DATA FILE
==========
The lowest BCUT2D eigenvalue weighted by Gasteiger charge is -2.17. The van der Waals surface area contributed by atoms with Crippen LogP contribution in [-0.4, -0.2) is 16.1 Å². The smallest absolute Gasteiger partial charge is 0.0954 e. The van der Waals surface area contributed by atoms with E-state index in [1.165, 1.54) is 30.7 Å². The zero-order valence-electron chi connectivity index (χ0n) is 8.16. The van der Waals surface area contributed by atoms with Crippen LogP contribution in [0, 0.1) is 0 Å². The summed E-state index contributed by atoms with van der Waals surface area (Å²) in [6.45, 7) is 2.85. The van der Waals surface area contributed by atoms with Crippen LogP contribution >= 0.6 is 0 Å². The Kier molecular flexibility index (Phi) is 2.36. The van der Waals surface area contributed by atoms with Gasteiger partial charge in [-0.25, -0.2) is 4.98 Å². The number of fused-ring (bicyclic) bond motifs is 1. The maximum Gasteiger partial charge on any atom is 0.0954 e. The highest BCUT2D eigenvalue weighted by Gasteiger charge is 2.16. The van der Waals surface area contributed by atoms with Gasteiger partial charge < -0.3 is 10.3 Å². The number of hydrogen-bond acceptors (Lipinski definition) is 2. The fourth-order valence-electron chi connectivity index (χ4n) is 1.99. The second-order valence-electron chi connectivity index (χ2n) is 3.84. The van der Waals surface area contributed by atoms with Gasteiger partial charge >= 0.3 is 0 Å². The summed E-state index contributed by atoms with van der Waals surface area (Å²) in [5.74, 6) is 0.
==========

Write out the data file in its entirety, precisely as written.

The lowest BCUT2D eigenvalue weighted by Gasteiger charge is -2.17. The van der Waals surface area contributed by atoms with Crippen LogP contribution in [-0.4, -0.2) is 16.1 Å². The smallest absolute Gasteiger partial charge is 0.0954 e. The van der Waals surface area contributed by atoms with E-state index in [1.165, 1.54) is 30.7 Å². The zero-order valence-electron chi connectivity index (χ0n) is 8.16. The van der Waals surface area contributed by atoms with Crippen LogP contribution in [0, 0.1) is 0 Å². The summed E-state index contributed by atoms with van der Waals surface area (Å²) in [6.45, 7) is 2.85. The van der Waals surface area contributed by atoms with Crippen LogP contribution >= 0.6 is 0 Å². The Kier molecular flexibility index (Phi) is 2.36. The van der Waals surface area contributed by atoms with Gasteiger partial charge in [-0.25, -0.2) is 4.98 Å². The number of fused-ring (bicyclic) bond motifs is 1. The maximum Gasteiger partial charge on any atom is 0.0954 e. The highest BCUT2D eigenvalue weighted by Gasteiger charge is 2.16. The van der Waals surface area contributed by atoms with Gasteiger partial charge < -0.3 is 10.3 Å². The number of hydrogen-bond acceptors (Lipinski definition) is 2. The fourth-order valence-electron chi connectivity index (χ4n) is 1.99. The second-order valence-electron chi connectivity index (χ2n) is 3.84. The van der Waals surface area contributed by atoms with Gasteiger partial charge >= 0.3 is 0 Å². The summed E-state index contributed by atoms with van der Waals surface area (Å²) in [5.74, 6) is 0.